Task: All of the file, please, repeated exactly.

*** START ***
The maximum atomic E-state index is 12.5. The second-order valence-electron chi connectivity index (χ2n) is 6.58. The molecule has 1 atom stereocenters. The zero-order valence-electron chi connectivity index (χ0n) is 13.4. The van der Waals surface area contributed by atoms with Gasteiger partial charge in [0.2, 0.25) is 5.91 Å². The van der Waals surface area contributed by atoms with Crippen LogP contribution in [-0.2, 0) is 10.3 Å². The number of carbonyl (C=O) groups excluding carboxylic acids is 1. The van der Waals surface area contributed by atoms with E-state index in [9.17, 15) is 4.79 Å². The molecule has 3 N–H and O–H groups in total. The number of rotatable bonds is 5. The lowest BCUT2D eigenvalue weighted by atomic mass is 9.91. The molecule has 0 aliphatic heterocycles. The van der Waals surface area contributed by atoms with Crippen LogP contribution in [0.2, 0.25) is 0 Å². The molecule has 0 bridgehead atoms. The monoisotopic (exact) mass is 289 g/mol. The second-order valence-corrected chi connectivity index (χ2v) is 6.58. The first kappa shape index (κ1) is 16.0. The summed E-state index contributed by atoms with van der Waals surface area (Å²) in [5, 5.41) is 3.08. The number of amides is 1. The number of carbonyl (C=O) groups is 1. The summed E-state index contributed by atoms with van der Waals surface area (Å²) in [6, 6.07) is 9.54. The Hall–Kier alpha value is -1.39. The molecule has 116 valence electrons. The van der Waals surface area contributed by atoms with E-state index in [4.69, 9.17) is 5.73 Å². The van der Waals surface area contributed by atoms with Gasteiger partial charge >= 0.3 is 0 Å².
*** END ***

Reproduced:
The maximum atomic E-state index is 12.5. The second-order valence-electron chi connectivity index (χ2n) is 6.58. The molecule has 1 atom stereocenters. The zero-order valence-electron chi connectivity index (χ0n) is 13.4. The van der Waals surface area contributed by atoms with Gasteiger partial charge in [0.2, 0.25) is 5.91 Å². The van der Waals surface area contributed by atoms with Crippen LogP contribution in [-0.2, 0) is 10.3 Å². The number of carbonyl (C=O) groups excluding carboxylic acids is 1. The van der Waals surface area contributed by atoms with E-state index in [9.17, 15) is 4.79 Å². The molecule has 3 N–H and O–H groups in total. The number of rotatable bonds is 5. The lowest BCUT2D eigenvalue weighted by atomic mass is 9.91. The molecule has 0 aliphatic heterocycles. The van der Waals surface area contributed by atoms with Crippen LogP contribution in [0.2, 0.25) is 0 Å². The molecule has 0 bridgehead atoms. The monoisotopic (exact) mass is 289 g/mol. The second-order valence-corrected chi connectivity index (χ2v) is 6.58. The first kappa shape index (κ1) is 16.0. The summed E-state index contributed by atoms with van der Waals surface area (Å²) in [5, 5.41) is 3.08. The number of amides is 1. The number of carbonyl (C=O) groups is 1. The summed E-state index contributed by atoms with van der Waals surface area (Å²) in [6, 6.07) is 9.54. The Hall–Kier alpha value is -1.39. The molecule has 116 valence electrons. The van der Waals surface area contributed by atoms with E-state index in [4.69, 9.17) is 5.73 Å². The van der Waals surface area contributed by atoms with Gasteiger partial charge >= 0.3 is 0 Å².